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  • Marco
    Dear list, sometimes when I load vim, the display gets messed up. Messed up means it displays lines of the file in the wrong order. The displayed lines
    Message 1 of 7 , Jan 31, 2012
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      Dear list,

      sometimes when I load vim, the display gets messed up.
      Messed up means it displays lines of the file in the wrong
      order. The displayed lines change when scrolling through
      the file (the actual file content stays the same). It does
      not happen with all files, but it is reproducible. It also
      depends on the font used. After changing the font size, a
      formerly “corrupt” displayed file displays correct and
      vice versa. A screenshot can be found here:

      http://i42.tinypic.com/23l84x.png

      A workaround is to resize the window. Then immediately the
      file is displayed correctly.

      Only vim is affected, gvim behaves normal. I tried
      different terminals (urxvt and xterm). Starting vim with
      -u NONE doesn't help, either. I tried vim version 7.3.363
      and 7.3.421.

      What happens here and how to solve this?

      Marco


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    • Tim Chase
      ... My first suspicions are: possibly a corrupted font file, possibly a corrupted termcap database, or perhaps a bad memory chip (or some other hardware in
      Message 2 of 7 , Jan 31, 2012
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        On 01/31/12 14:58, Marco wrote:
        > http://i42.tinypic.com/23l84x.png

        My first suspicions are: possibly a corrupted font file,
        possibly a corrupted termcap database, or perhaps a bad memory
        chip (or some other hardware in the picture).

        > A workaround is to resize the window. Then immediately the
        > file is displayed correctly.

        does using either ":redraw" or ":redraw!" also refresh the
        display correctly?

        > Only vim is affected, gvim behaves normal.

        So when you mentioned changing the font manifest the behavior,
        that was your terminal font, not 'guifont' in gvim, right?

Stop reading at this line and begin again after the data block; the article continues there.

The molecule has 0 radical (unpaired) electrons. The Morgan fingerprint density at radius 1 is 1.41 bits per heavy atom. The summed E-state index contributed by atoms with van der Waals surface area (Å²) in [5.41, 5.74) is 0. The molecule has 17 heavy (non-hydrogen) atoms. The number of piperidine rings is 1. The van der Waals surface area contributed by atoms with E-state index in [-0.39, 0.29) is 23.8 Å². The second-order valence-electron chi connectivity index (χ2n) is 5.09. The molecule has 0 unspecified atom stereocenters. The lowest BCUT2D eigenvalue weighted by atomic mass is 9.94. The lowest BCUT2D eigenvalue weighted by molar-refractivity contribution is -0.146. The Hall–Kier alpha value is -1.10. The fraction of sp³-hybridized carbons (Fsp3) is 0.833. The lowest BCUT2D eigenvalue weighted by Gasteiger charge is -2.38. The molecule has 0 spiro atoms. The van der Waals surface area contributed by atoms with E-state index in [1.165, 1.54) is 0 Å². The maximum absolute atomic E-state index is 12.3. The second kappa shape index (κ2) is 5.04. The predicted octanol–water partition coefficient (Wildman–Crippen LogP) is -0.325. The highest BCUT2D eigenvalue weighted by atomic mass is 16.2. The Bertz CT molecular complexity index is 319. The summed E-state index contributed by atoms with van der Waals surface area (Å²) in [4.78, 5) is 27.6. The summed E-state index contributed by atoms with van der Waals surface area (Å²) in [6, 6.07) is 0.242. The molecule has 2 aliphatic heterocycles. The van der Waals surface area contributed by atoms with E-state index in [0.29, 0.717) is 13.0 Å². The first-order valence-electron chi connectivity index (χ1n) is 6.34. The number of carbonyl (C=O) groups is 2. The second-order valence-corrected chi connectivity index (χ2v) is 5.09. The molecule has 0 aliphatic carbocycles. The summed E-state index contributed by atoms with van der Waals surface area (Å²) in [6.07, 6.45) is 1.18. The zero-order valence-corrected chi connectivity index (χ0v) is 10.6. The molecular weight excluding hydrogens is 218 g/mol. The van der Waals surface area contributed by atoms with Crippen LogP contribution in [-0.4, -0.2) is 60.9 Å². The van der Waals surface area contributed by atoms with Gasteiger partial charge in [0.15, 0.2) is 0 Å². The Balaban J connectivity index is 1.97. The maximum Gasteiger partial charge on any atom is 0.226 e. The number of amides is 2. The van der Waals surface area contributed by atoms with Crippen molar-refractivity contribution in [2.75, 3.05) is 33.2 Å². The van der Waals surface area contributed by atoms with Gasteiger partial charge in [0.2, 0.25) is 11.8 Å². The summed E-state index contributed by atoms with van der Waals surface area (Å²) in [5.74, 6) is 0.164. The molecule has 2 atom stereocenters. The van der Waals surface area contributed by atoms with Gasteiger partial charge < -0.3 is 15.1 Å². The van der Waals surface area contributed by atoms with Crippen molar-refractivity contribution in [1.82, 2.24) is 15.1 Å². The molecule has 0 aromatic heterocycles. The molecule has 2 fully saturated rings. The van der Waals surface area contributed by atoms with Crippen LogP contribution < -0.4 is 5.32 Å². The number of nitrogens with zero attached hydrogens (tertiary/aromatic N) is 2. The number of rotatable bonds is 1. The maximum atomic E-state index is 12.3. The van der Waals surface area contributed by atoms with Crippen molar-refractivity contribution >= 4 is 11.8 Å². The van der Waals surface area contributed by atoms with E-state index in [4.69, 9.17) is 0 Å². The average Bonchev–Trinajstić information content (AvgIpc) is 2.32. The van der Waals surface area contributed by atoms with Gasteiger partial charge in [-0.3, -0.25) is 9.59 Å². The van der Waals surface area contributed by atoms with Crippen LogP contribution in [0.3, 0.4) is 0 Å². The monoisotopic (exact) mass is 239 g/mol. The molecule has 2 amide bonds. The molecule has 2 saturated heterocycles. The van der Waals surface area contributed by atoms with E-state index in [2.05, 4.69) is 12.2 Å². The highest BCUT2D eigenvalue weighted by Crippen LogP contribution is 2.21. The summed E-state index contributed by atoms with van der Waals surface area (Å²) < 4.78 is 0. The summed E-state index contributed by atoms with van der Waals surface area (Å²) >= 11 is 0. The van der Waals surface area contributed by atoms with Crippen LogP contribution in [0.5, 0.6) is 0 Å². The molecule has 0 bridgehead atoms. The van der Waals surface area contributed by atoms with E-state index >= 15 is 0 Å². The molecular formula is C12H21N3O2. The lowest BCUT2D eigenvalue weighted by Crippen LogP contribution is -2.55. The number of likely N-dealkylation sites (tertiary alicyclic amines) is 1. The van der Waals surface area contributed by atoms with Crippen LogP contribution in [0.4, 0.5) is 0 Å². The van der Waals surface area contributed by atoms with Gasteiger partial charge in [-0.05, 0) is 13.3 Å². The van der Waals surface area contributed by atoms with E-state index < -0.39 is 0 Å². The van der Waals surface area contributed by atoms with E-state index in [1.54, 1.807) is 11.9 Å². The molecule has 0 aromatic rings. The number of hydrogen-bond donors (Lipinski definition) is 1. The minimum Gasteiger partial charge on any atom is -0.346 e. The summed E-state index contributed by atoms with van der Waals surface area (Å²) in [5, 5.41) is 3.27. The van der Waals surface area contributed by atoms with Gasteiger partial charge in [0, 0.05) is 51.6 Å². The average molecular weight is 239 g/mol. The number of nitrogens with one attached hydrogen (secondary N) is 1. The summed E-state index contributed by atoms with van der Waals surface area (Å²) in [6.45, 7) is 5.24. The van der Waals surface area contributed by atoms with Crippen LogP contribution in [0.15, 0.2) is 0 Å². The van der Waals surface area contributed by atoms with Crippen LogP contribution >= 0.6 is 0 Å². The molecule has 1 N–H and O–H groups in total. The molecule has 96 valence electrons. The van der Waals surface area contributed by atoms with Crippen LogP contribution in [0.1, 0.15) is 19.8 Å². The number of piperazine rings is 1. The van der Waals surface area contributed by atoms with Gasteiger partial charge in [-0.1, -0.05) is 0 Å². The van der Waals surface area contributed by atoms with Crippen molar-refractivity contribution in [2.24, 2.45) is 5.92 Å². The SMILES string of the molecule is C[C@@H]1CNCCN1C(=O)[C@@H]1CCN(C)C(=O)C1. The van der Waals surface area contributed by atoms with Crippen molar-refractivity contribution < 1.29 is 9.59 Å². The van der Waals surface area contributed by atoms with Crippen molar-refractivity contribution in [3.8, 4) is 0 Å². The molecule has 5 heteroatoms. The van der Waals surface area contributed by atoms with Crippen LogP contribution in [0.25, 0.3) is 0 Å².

Do you have similar issues in other full-screen console
        applications when using the same "bad" font(s)? (could it be a
        corrupted font file?)

        What are these offending fonts named?

        Also, what is $TERM set to...both within Vim and outside Vim?
        Does the problem persist if you start vim with something like

        bash$ TERM=dummy vim file.txt

        to force a bogus termcap entry?

        Does this persist over a reboot? (if the Vim executable is
        getting cached in RAM and it's a bad chip, a reboot might
        allocate it at a different location)

        > I tried different terminals (urxvt and xterm). Starting vim
        > with -u NONE doesn't help, either. I tried vim version
        > 7.3.363 and 7.3.421.
        >
        > What happens here and how to solve this?

        This sounds crazy and is the first I've heard of such behavior.
        I don't know if the answers to any of my questions will lead
        anywhere, but hopefully they'll shed a little light on some of
        the areas that might be at issue.

        -tim






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      • Marco
        ... I can t tell you why, but I have the strong feeling that it s not a hardware issue. ... No, neither of the commands does. ... Yes, I m talking about the
        Message 3 of 7 , Jan 31, 2012
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          On 2012-01-31 Tim Chase <vim@...> wrote:

          > On 01/31/12 14:58, Marco wrote:
          > > http://i42.tinypic.com/23l84x.png
          >
          > My first suspicions are: possibly a corrupted font file,
          > possibly a corrupted termcap database, or perhaps a bad
          > memory chip (or some other hardware in the picture).

          I can't tell you why, but I have the strong feeling that
          it's not a hardware issue.

          > > A workaround is to resize the window. Then immediately
          > > the file is displayed correctly.
          >
          > does using either ":redraw" or ":redraw!" also refresh
          > dthe isplay correctly?

          No, neither of the commands does.

          > So when you mentioned changing the font manifest the
          > behavior, that was your terminal font, not 'guifont' in
          > gvim, right?

          Yes, I'm talking about the terminal font. As I said gvim
          is not affected.

          > Do you have similar issues in other full-screen console
          > applications when using the same "bad" font(s)? (could
          > it be a corrupted font file?)

          No, only vim makes trouble. All other applications work
          fine.

          > What are these offending fonts named?

          Hmm… good question. My .Xresources file says:

          Rxvt.font: xft:Mono:pixelsize=13

          I'm not quite sure. fc-list outputs no font names “Mono”,
          but it could be FreeMono.ttf

          > Also, what is $TERM set to...both within Vim and outside
          > Vim? Does the problem persist if you start vim with
          > something like

          outside vim: TERM=rxvt-unicode
          inside vim: TERM=xterm-256color

          I also changed TERM to xterm-256color, without success.